Schunck tapped away at her phone as she sat in her exhaust-filling car, posting final thoughts.
Some likely saw her Facebook missives as more of the recurring dark meanderings she’d done before, not sure what anybody could or should do about it.
Make sure my mom comes and takes care of my dogs, she texted to one of her few still-in-touch friends.
“Nothing provided me relief,” she said. “I was tired of my family. I was tired of feeling constantly agitated. I was desperate for help.”
The question posed now is, what kinds of interventions could have kept her out of the car in the first place?
It’s a difficult question, because people were trying to help her. She had been in counseling. She’d had a stay at the state hospital.
She’d been trying on her own as well, having called the 1-800-SUICIDE hotline several times over the years. Police and caseworkers had been in her home.
Everything her mother had done had worn out.
“I tried to do it all,” Nina Schunck said. She never tried to sort out when her daughter was serious in her threats or manipulative. “I took her food. Paid her bills. I infantilized her. I drove over so many times. I didn’t know what else to do.”
Becca Schunck thinks on it now with urgency.
Others walking suicide’s edge need what she nearly missed.
A psychiatrist at the state hospital determined that her severe depression was exacerbated by bipolar disorder — a critical diagnosis, because the medicines she had been prescribed for depression had been spiking her undiagnosed manic moods.
Now her therapy is active. She has a team of support. It’s not as much introspection or “sitting on a couch telling my life story,” she said, but more of building skills.
Schunck is practicing dialectical behavior therapy, or DBT, Patterson said. It teaches things like mindfulness and the interpersonal skills one needs to effectively understand and fulfill needs.
“It helps me remain calm,” Schunck said. “It’s about self-care. … I’ve learned to love myself, even my flaws.
“Now I have a game plan.”
She wants to keep others from the edge.
Her life ended up pivoting on her sudden concern for her dogs and the text she sent to Nichole Cronin, “the only friend left who was still talking to me,” Schunck said.
Only because Cronin suspected peril in that text and called 911 does Schunck’s story go on.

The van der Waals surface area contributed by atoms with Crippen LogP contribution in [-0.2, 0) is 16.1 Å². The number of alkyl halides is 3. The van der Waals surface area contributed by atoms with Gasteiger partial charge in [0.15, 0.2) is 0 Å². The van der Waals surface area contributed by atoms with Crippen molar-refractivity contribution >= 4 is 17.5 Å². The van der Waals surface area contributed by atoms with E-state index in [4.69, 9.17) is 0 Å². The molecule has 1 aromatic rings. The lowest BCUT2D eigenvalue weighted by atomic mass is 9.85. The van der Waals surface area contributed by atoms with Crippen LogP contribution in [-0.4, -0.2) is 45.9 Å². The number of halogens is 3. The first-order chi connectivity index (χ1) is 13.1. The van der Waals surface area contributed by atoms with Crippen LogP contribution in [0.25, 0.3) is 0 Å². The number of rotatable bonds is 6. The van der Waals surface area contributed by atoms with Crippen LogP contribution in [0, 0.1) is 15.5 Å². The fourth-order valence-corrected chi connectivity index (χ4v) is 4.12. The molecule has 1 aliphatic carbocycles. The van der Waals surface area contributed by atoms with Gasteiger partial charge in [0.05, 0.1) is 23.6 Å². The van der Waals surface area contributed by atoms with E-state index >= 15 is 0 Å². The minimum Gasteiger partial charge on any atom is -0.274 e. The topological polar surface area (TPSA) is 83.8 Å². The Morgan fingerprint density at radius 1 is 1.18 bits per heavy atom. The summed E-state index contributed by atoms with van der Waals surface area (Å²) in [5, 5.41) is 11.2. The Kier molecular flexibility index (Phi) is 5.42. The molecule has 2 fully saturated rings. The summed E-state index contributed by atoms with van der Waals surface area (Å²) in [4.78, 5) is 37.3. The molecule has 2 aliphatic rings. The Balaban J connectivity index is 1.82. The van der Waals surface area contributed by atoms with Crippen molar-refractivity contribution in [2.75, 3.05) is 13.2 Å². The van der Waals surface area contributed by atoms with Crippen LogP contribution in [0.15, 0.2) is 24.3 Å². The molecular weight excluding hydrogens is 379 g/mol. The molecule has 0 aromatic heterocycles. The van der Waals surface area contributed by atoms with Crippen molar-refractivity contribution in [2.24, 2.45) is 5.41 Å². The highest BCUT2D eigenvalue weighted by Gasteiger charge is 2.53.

‘Pocketful of hope’
See her wrist?
Sometimes a moviegoer handing over a ticket to the smiling Schunck at the AMC Studio 28 theater in Olathe will recognize what’s there.
A small tattoo. A simple semicolon — ; — within an outline of a heart.
If her life were a phrase, a period would mean an end. But the semicolon means the phrase goes on. Many suicide survivors have made it their symbol.
It suggests in its small way to the theater crowds filing by to see big-screen Hollywood drama that there’s a story right here.
It means she’s not hiding it. For most who go by, she’s just a smiling greeter. If you want, she’s open to share joy and pain — hers and yours.
“I have all this weird kindness I want to give,” she said. “I have my little pocketful of hope.”
I want to be there for people the way people weren’t there for me. I have this fountain of hope. I talk to people. I’m that person. It’s why I’m alive.
Sixteen months she’s worked here. Sixteen months.
Officer Bussell and his family see shows there, and one of the times they checked in on how each other was doing, Schunck came to tears telling him she had gotten a raise.
“It was just a small raise,” Bussell said, recalling the moment. “But she said it was the first time she had worked anywhere long enough to get a raise.”
Inevitably she will tell him or his family or whoever is with him that he saved her life, Bussell said, “but I tell her, ‘You’re saving your life every day.’ ”
She is a bit of a “mom” to the staff, mostly teenagers and young adults, at the theater. They know her story and some have sought her counsel.
She’s also intently mindful of the faces of customers, even in that brief passing moment.
One night the woman handing up her ticket was quietly crying. Schunck remembers asking her if she was OK. She said, “No.” And Schunck asked, “What can I do?”
The woman said it was all right and she just wanted to see her movie. Just in case, Schunck slipped into the theater later and offered help again. The woman thanked her and said she was OK.
“I want to be there for people the way people weren’t there for me,” she said. “I have this fountain of hope. I talk to people. I’m that person. It’s why I’m alive.”
Give help, seek help
National Suicide Prevention Lifeline: 800-273-TALK (8255)
Johnson County Mental Health Center Crisis Line: 913-268-0156
Access Crisis Intervention Hotline for Jackson County and Northwest Missouri: 888-279-8188
Wyandotte County Mental Health Crisis Line: 913-788-4200
National Hopeline Network: 800-SUICIDE (784-2433)
Kansas Suicide Prevention Resource Center: www.kansassuicideprevention.org
Missouri Department of Mental Health Suicide Prevention: dmh.mo.gov/mentalillness/suicide